Many health care systems in low income settings define essential health packages (EHP) to
concentrate scarce resources on key health interventions to which their populations can have free
access at the point of delivery. Malawi has used EHPs since 2004 but they have generally included
unaffordable interventions that have not been fully delivered.
To guide decisions about the 2016 EHP in Malawi, an analytical framework is proposed that
identifies interventions which, based on currently available evidence, offer the most gains in
population health. The framework uses existing estimates of what the Malawian health care system
is currently able to afford to generate gains in health – a measure of health opportunity costs. This
facilitates an initial quantification of an appropriate budget for the EHP, and of the interventions that
might be included which can then be prioritised on the basis of their expected impact on population
health assuming 100% implementation.
In practice, lower levels of implementation will be achieved by interventions due to various
constraints operating on the demand or supply side, and which apply to specific interventions or the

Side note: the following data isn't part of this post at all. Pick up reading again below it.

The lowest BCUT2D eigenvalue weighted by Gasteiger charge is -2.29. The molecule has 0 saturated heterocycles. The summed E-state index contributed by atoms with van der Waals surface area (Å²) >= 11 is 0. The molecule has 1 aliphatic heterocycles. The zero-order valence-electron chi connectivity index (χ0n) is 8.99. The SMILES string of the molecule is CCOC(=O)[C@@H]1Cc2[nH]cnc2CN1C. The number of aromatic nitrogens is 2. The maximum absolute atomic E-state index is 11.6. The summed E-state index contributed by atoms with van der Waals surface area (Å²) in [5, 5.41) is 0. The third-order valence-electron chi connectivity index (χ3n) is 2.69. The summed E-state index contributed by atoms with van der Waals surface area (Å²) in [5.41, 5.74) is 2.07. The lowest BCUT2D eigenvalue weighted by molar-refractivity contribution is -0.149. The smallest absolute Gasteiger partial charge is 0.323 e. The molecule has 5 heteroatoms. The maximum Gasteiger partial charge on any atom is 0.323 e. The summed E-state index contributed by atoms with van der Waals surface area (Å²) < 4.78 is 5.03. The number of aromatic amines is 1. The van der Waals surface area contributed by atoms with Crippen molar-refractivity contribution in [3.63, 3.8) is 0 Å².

system more generally. The framework provides an analytical basis to consider the implications for
population health of these different types of constraints. It uses this as a basis of assessing how the
underspend on the EHP due to the ‘implementation gap’ can be used. The framework estimates the
potential impacts on health outcomes of intervention-specific implementation activities and system
strengthening. These potential impacts are compared with the health outcomes offered by
extending the package to include additional interventions.
The analytical framework can also assess the implications for population health of the types of
constraints that donors may impose on their funding schemes in health care. These constraints can
include requiring that particular interventions are included in the EHP when the funding could have a
bigger impact on health if spent elsewhere; offers to expand the package but restricted to particular
interventions and forgoing greater health outcomes elsewhere; and offers to provide additional
funding as long as these are matched by government. In negotiating with donors and communicating
with relevant stakeholders, policy makers will benefit from understanding the implications for
population health of such constraints.
|CHE Research Paper
|Centre for Health Economics, University of York